About this book: (from the publisher) When Leora Ebersole sees the small plane crash in her Old Order Mennonite community, she has no idea it’s a foreshadowing of things to come. Soon after the young pilot, Moses Hughes, regains consciousness, they realize his instruments were destroyed by the same power outage that killed the electricity at the community store, where Englischers are stranded with dead cell phones and cars that won’t start.
Moses offers a sobering theory, but no one can know how drastically life is about to change. With the only self-sustaining food supply in the region, the Pacifist community is forced to forge an alliance with the handful of stranded Englischers in an effort to protect not only the food but their very lives.
In the weeks that follow, Leora, Moses, and the community will be tested as never before, requiring them to make decisions they never thought possible. Whom will they help and whom will they turn away? When the community receives news of a new threat, everyone must decide how far they’re willing to go to protect their beliefs and way of life.
About the author: Jolina Petersheim is the bestselling author of The Midwife and The Outcast, which Library Journal called “outstanding . . . fresh and inspirational” in a starred review and named one of the best books of 2013. Her writing has been featured in venues as varied as radio programs, nonfiction books, and numerous online and print publications such as Reader’s Digest, Writer’s Digest, and Today’s Christian Woman. Jolina and her husband share the same unique Amish and Mennonite heritage that originated in Lancaster County, Pennsylvania, but now live on a solar-powered farm in the Driftless Region of Wisconsin with their young daughters. Follow Jolina and her blog at jolinapetersheim.com.
If this book were a movie, I would rate it: PG
[Tweet “The latest genre-defying novel from gifted writer @Jolina_Joy @Crazy4Fiction”]
Reflection: Jolina Petersheim remains true to form in crafting yet another genre-defying work — by far the most unusual novel I’ve read this year. The Alliance, like her previous two, The Outcast and The Midwife, is a novel impossible to tuck into any one, tidy category. In it, she brings together two disparate genres. I’d call it dystopian first and foremost, but because it’s set in a Mennonite community, some might want to shelve it as so-called Amish Fiction. It also contains a bit of mystery, romance, and suspense. Jolina’s publisher is content to officially class it as: Fiction/General — so maybe we’re meant to leave it at that.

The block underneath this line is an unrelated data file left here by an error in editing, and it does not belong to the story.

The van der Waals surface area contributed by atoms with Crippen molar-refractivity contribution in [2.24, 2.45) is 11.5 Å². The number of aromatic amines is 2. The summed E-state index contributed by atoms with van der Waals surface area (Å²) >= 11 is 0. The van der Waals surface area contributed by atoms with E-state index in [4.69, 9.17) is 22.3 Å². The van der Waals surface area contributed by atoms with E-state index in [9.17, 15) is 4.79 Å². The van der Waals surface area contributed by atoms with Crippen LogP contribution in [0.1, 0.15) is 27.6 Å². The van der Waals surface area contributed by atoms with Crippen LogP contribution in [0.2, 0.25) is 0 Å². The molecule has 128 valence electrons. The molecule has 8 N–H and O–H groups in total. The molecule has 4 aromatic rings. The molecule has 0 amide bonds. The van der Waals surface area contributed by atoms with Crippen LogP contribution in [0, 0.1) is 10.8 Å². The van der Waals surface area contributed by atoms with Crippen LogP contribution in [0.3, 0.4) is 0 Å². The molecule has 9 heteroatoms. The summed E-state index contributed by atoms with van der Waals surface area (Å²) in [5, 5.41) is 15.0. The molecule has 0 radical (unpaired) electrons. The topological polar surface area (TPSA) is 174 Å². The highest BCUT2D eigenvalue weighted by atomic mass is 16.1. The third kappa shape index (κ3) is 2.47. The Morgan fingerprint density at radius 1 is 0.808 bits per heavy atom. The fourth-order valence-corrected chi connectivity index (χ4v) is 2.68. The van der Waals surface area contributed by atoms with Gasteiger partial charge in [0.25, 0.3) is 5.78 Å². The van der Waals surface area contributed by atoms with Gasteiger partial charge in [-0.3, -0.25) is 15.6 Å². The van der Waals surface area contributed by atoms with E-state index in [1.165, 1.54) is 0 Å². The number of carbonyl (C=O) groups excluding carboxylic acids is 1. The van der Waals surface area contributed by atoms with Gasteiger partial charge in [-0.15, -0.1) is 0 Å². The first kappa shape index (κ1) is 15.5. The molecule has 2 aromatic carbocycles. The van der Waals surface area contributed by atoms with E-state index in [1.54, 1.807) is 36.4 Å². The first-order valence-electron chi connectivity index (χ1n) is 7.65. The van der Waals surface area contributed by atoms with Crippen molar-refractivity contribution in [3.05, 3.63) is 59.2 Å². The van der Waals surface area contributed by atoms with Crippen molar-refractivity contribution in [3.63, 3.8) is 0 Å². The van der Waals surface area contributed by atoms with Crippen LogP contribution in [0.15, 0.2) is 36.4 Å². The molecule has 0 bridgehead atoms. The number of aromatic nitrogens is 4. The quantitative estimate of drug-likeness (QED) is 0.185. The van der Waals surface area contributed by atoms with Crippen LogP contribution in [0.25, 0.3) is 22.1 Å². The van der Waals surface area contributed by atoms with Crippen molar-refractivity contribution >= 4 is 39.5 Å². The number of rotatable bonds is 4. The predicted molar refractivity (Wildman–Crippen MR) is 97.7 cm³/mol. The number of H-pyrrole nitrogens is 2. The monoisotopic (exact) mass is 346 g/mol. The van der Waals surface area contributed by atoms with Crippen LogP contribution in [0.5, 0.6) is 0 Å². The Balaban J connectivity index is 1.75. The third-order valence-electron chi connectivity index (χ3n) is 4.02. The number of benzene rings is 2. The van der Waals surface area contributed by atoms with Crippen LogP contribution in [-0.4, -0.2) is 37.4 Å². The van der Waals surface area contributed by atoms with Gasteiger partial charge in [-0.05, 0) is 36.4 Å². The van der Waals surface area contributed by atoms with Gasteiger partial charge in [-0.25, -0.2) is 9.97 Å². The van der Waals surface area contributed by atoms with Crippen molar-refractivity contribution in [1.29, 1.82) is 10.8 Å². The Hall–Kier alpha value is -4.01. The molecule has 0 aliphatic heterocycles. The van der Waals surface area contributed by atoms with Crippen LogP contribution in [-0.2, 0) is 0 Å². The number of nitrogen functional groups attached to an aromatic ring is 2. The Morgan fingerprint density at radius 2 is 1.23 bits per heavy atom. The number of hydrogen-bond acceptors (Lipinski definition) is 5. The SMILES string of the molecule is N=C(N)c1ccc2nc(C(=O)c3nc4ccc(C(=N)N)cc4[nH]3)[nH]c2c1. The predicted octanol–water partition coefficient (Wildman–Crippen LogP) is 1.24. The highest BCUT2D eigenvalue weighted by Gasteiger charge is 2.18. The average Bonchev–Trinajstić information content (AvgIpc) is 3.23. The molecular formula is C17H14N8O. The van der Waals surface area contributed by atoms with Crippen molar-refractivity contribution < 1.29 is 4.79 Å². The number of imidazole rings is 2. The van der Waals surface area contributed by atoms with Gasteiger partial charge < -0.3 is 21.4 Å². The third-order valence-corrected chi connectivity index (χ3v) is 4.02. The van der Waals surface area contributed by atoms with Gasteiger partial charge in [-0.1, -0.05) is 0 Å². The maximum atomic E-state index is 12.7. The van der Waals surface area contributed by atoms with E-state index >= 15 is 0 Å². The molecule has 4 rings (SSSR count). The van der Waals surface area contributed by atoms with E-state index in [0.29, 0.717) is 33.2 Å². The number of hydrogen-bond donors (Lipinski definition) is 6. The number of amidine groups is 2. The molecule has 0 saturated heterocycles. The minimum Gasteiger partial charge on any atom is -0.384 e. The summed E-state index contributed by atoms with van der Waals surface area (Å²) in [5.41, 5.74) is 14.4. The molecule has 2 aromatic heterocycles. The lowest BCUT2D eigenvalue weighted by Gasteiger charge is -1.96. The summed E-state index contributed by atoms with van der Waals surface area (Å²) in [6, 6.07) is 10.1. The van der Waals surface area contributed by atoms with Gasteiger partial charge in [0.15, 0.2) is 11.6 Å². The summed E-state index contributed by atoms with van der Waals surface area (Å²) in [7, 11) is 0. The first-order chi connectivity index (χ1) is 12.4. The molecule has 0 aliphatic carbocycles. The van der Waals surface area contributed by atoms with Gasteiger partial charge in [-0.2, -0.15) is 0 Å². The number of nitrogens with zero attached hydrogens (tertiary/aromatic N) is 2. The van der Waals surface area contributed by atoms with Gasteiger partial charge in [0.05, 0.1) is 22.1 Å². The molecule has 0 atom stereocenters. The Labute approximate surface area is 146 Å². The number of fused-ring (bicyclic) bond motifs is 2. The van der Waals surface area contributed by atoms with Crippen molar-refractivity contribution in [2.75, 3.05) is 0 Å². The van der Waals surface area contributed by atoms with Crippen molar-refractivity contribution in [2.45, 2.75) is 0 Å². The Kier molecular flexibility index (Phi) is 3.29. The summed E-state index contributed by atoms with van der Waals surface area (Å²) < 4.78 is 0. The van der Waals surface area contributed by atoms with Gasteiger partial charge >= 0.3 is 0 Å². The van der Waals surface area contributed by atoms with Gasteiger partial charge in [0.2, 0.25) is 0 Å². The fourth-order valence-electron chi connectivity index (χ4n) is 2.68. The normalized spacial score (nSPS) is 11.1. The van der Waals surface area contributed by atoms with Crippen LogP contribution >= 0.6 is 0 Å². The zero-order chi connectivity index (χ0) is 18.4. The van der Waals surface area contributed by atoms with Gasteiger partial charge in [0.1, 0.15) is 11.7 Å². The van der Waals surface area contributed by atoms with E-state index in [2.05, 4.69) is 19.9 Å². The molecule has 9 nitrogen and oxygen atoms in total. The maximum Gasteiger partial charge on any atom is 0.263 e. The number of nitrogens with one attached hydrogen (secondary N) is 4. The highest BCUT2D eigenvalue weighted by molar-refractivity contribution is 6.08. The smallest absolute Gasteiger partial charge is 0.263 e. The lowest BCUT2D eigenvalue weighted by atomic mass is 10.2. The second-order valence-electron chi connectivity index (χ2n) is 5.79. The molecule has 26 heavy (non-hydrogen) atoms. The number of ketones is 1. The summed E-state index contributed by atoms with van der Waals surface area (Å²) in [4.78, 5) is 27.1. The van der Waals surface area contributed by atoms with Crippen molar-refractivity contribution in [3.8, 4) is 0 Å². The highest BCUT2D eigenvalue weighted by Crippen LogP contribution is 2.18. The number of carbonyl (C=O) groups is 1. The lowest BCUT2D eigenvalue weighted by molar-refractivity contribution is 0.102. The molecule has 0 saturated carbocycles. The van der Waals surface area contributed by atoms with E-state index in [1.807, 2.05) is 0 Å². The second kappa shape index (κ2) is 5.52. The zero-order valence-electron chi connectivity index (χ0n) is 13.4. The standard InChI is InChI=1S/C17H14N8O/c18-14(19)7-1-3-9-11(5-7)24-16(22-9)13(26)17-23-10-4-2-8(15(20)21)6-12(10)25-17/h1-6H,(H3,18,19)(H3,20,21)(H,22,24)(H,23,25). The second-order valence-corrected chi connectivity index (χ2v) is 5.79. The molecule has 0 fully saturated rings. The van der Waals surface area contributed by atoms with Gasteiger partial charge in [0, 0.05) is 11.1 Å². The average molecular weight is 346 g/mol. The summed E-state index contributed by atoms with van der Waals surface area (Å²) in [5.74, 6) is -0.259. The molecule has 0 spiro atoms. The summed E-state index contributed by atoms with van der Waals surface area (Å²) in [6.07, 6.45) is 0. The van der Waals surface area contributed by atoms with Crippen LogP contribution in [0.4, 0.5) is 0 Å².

The first thing that struck me — aside from its startling, attention-grabbing opening scene — was the plethora of marvelously complex characters arrayed in a tangle of complicated relationships. This, and her lovely prose, is a Jolina Petersheim trademark. Her giftedness floors me. She possesses an unusually astute understanding of the human psyche, which she then pushes out onto the page. She’s also capable of inserting twists you won’t see coming. At least, I didn’t. 🙂
So, I do have to admit that dystopian is not my thing. In fact, except for The Hunger Games (which I read before allowing my kids to), I believe this to be the only dystopian novel I’ve read as an adult. I’m not particularly drawn to the grim circumstances that necessitate the plot. From a character standpoint, it did get me thinking about how I might act and react in a survival situation like this one, which is not a bad thing. Jolina does soften the story’s harsher elements, however, by including a gently unfolding romance, allowing love to grow out of the crush of conflict. And despite their unique circumstances, the two protagonists are relate-able in an Everyman way. Indeed, from the moment Moses ended up on Leora’s table (yes, you read that correctly — but I’m giving nothing away), I was drawn to him as surely as Leora was.
While it’s not a reflection of the story itself, I do wish the cover did more to hint at its heart — of the relationships and the conflict and the love. Perhaps it’s because I’m not the intended audience (since I’m not a fan of dystopian fiction), but this cover would not have persuaded me. I’d have appreciated instead a glimpse of Lenora’s strength, Moses’ courage — a focus more on the people than the place.
But here’s something I did not expect: this story offers a keen insight into the refugee experience, and as this continues to be the greatest humanitarian crisis of our day, The Alliance makes a very relevant read. I hope to be at the head of the line to obtain my copy of book two, so that I may learn how Jolina concludes her imaginative saga.
Thanks to Tyndale House Publishers for providing me a free copy to review. All opinions are mine.
After words: What other novels do you know that don’t fit into a tidy genre-box?